Large cities are notorious for offering variety. Whether eating out, seeking recreation, or a shopping destination, natives and visitors enjoy the benefit of added options. Transportation is no exception and a growing number of bicyclists populate roadways of major cities.
One never forgets how to ride a bike but modern society is still learning how to juggle the rights and determine who has the right of way when cyclists, pedestrians, and drivers share roadways.
Race your eyes across the following before riding through the city more safely.
Secure the Cycle
Tourists and natives avoid traffic while using bicycles to get to work, restaurants, etc. However, opportunistic thieves prey on the city’s abundance of cycles; bike theft is a major problem in metropolitan areas. Police and security experts urge cyclists take extra precaution with their property. Most suggest using a skewer or chain to secure several bike components to a stationary object. Otherwise, a clever thief will disassemble parts or threaten the integrity of a weak or previously compromised lock.
Brains Over Beauty
Retro bicycles and modern beach cruisers are attractive to the eye but often clunky and hard to manage on major city roadways. If you’re not taking the cruiser on a short ride, rely on a lightweight and durable road bike to navigate urban streets. Choose a practical cycle versus one that looks pretty but manages poorly.
Watch the Potholes
As if watching out for angry motorists, beginner cyclists, and pedestrians staring at smart phones rather than the road isn’t enough, seasoned cyclists need steer clear of potholes, avoiding flat tires, damage, or potential injury. Get to know particular routes and the placement of impediments and dangerous road conditions.
Find Smoother Routes
Large cities host intricate traffic light systems that work on timers and cycles. It’s safer and more enjoyable to find smoother lanes of traffic, so take note of traffic patterns and rows of red or green lights. Moreover, don’t be overly confident in the ability to avoid traffic or traffic laws. Yes, you can weave between traffic but you cannot run a red light or neglect a pedestrian’s right of way. Patrolling officers are more than willing to hand out violations.
Know Local Shops and Owners
Before becoming a cyclist, you may have passed by a local bike shop numerous times without a thought, but making friends with those who can provide extensive advice on trails in the area, sales on bikes, and gatherings of other cyclists is a newfound advantage. Get to know the places and personalities who share an interest in cycling and can provide the proper equipment and further suggestion. Indianapolis natives know to head to Circle City Bicycles, so where is your chosen shop?
Be Ready for Society
Being a cyclist and riding through the city is unlike exercising within the privacy of a gym. Being out in the city warrants adherence to social norms, like being free of stench and sweat when entering a store or engaging others. Bring along deodorant, an extra shirt, wipes, and other hygiene essentials, especially if you’ll see others or prone to heavy perspiration.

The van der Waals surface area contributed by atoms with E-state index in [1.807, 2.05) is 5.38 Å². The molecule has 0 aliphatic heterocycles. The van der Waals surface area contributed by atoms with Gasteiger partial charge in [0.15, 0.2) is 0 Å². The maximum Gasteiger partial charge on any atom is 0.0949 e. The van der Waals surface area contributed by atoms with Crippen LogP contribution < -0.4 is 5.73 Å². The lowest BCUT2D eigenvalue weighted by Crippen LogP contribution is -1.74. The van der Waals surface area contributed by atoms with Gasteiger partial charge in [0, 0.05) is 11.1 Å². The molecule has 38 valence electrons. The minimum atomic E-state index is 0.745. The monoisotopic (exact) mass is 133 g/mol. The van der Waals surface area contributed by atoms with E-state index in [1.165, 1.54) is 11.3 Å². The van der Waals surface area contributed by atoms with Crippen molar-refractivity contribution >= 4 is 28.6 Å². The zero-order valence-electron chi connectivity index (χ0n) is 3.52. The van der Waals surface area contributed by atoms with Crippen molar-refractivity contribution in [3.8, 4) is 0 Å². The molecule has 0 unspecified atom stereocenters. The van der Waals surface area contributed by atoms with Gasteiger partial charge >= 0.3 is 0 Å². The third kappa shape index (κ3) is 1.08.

Accept the Middle Child Position
Humorously, cyclists are sometimes referred to as the middle child of the roadways, having a faster means of transportation or advantage over walkers yet just as (or more) prone to injury from automobiles, the eldest and strongest sibling. Unfortunately, cyclists sometimes have to accept the disobedience of pedestrians while remaining under the thumb of motorists. Pedestrians may jaywalk or walk in bike lanes, which cause cyclists to make quick modifications that put them at risk. Be aware of the dynamic between motorists, cyclists, and pedestrians, and choose maturity over ‘having the right of way,’ or placing yourself and others in danger.
Swinging Doors Are Real
Children age and learn the boogeyman is not real, however, in the world of cycling, swinging doors are very real and seriously scary being a threat to one’s health. As observed, pedestrians may assume the right of way (even if they don’t have it), and motorists and riders likewise may assume it’s safe to open doors whenever they please. While it seems like a scene out of a vaudeville show, running into swinging doors is serious subject matter. Watch out for them, because it’s likely that motorists who are opening doors are not looking for you.
While riding a cycle is great for exercise and saves the environment from harmful emissions, riders must understand the level of danger that goes along with choosing such transportation in major and populated cities. With a dash of precaution and premeditation, you’ll be riding swifter and more safely.
Ed Pope had been an active touring cyclist since the 1980s and co-owner of Circle City Bicycles since 2000. He is also a long time member of the Central Indiana Bicycling Association. He enjoys sharing his ideas and experiences online.